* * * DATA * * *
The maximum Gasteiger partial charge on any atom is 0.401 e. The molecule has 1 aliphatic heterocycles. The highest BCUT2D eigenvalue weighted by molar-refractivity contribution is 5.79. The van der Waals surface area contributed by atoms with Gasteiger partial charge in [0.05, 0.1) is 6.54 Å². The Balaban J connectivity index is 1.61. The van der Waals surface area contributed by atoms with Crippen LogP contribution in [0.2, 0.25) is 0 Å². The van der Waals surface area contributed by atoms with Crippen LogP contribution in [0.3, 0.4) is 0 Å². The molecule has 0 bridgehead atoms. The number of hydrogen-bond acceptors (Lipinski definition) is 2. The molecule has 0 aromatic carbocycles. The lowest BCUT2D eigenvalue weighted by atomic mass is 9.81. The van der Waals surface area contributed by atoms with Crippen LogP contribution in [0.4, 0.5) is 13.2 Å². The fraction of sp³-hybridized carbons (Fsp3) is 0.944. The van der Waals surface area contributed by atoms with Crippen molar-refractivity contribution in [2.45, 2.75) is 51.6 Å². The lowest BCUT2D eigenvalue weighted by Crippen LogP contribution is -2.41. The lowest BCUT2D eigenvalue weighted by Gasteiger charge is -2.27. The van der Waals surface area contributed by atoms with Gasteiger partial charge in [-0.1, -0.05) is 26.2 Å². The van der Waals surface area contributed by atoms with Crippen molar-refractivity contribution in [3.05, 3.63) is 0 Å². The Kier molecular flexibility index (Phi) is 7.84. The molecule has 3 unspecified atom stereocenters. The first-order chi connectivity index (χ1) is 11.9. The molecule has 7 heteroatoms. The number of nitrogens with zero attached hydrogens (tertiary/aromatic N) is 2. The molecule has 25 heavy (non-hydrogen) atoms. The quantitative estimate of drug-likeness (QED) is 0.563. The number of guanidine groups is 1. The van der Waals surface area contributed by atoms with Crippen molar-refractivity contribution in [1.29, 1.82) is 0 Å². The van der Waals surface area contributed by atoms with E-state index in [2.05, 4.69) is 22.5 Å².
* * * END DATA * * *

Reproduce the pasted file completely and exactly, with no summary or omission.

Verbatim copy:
The maximum Gasteiger partial charge on any atom is 0.401 e. The molecule has 1 aliphatic heterocycles. The highest BCUT2D eigenvalue weighted by molar-refractivity contribution is 5.79. The van der Waals surface area contributed by atoms with Gasteiger partial charge in [0.05, 0.1) is 6.54 Å². The Balaban J connectivity index is 1.61. The van der Waals surface area contributed by atoms with Crippen LogP contribution in [0.2, 0.25) is 0 Å². The van der Waals surface area contributed by atoms with Crippen LogP contribution in [0.3, 0.4) is 0 Å². The molecule has 0 bridgehead atoms. The number of hydrogen-bond acceptors (Lipinski definition) is 2. The molecule has 0 aromatic carbocycles. The lowest BCUT2D eigenvalue weighted by atomic mass is 9.81. The van der Waals surface area contributed by atoms with Crippen LogP contribution in [0.4, 0.5) is 13.2 Å². The fraction of sp³-hybridized carbons (Fsp3) is 0.944. The van der Waals surface area contributed by atoms with Crippen molar-refractivity contribution in [2.45, 2.75) is 51.6 Å². The lowest BCUT2D eigenvalue weighted by Crippen LogP contribution is -2.41. The lowest BCUT2D eigenvalue weighted by Gasteiger charge is -2.27. The van der Waals surface area contributed by atoms with Gasteiger partial charge in [-0.1, -0.05) is 26.2 Å². The van der Waals surface area contributed by atoms with Crippen molar-refractivity contribution in [3.05, 3.63) is 0 Å². The Kier molecular flexibility index (Phi) is 7.84. The molecule has 3 unspecified atom stereocenters. The first-order chi connectivity index (χ1) is 11.9. The molecule has 7 heteroatoms. The number of nitrogens with zero attached hydrogens (tertiary/aromatic N) is 2. The molecule has 25 heavy (non-hydrogen) atoms. The quantitative estimate of drug-likeness (QED) is 0.563. The number of guanidine groups is 1. The van der Waals surface area contributed by atoms with Crippen molar-refractivity contribution in [1.29, 1.82) is 0 Å². The van der Waals surface area contributed by atoms with E-state index in [2.05, 4.69) is 22.5 Å².